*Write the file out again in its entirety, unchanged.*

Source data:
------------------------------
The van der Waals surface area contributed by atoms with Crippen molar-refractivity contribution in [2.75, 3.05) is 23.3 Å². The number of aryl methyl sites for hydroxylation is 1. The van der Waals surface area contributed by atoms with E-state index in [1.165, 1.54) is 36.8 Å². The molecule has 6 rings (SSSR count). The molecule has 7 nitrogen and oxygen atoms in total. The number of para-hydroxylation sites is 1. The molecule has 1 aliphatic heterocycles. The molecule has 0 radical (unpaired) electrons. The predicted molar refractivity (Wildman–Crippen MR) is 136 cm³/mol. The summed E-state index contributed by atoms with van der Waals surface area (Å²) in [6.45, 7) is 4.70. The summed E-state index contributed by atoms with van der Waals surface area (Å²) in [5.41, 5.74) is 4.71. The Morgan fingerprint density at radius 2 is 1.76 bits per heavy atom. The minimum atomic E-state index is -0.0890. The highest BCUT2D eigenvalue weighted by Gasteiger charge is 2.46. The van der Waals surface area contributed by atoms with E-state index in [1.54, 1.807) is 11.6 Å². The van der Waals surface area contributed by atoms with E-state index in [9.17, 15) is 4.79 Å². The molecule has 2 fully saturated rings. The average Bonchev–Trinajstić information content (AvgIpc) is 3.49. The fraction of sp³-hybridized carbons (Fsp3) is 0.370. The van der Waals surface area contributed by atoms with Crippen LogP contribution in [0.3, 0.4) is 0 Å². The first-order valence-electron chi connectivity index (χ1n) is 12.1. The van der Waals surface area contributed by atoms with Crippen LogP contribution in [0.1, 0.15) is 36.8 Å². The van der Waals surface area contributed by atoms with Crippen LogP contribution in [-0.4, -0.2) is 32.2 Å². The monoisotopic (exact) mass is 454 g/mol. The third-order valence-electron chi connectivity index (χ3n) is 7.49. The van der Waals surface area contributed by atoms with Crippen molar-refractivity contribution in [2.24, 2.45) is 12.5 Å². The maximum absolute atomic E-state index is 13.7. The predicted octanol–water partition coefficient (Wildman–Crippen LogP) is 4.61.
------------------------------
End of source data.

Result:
The van der Waals surface area contributed by atoms with Crippen molar-refractivity contribution in [2.75, 3.05) is 23.3 Å². The number of aryl methyl sites for hydroxylation is 1. The van der Waals surface area contributed by atoms with E-state index in [1.165, 1.54) is 36.8 Å². The molecule has 6 rings (SSSR count). The molecule has 7 nitrogen and oxygen atoms in total. The number of para-hydroxylation sites is 1. The molecule has 1 aliphatic heterocycles. The molecule has 0 radical (unpaired) electrons. The predicted molar refractivity (Wildman–Crippen MR) is 136 cm³/mol. The summed E-state index contributed by atoms with van der Waals surface area (Å²) in [6.45, 7) is 4.70. The summed E-state index contributed by atoms with van der Waals surface area (Å²) in [5.41, 5.74) is 4.71. The Morgan fingerprint density at radius 2 is 1.76 bits per heavy atom. The minimum atomic E-state index is -0.0890. The highest BCUT2D eigenvalue weighted by Gasteiger charge is 2.46. The van der Waals surface area contributed by atoms with E-state index in [1.54, 1.807) is 11.6 Å². The van der Waals surface area contributed by atoms with E-state index in [9.17, 15) is 4.79 Å². The molecule has 2 fully saturated rings. The average Bonchev–Trinajstić information content (AvgIpc) is 3.49. The fraction of sp³-hybridized carbons (Fsp3) is 0.370. The van der Waals surface area contributed by atoms with Crippen LogP contribution in [0.3, 0.4) is 0 Å². The first-order valence-electron chi connectivity index (χ1n) is 12.1. The van der Waals surface area contributed by atoms with Crippen LogP contribution in [0.1, 0.15) is 36.8 Å². The van der Waals surface area contributed by atoms with Crippen LogP contribution in [-0.4, -0.2) is 32.2 Å². The monoisotopic (exact) mass is 454 g/mol. The third-order valence-electron chi connectivity index (χ3n) is 7.49. The van der Waals surface area contributed by atoms with Crippen molar-refractivity contribution in [2.24, 2.45) is 12.5 Å². The maximum absolute atomic E-state index is 13.7. The predicted octanol–water partition coefficient (Wildman–Crippen LogP) is 4.61.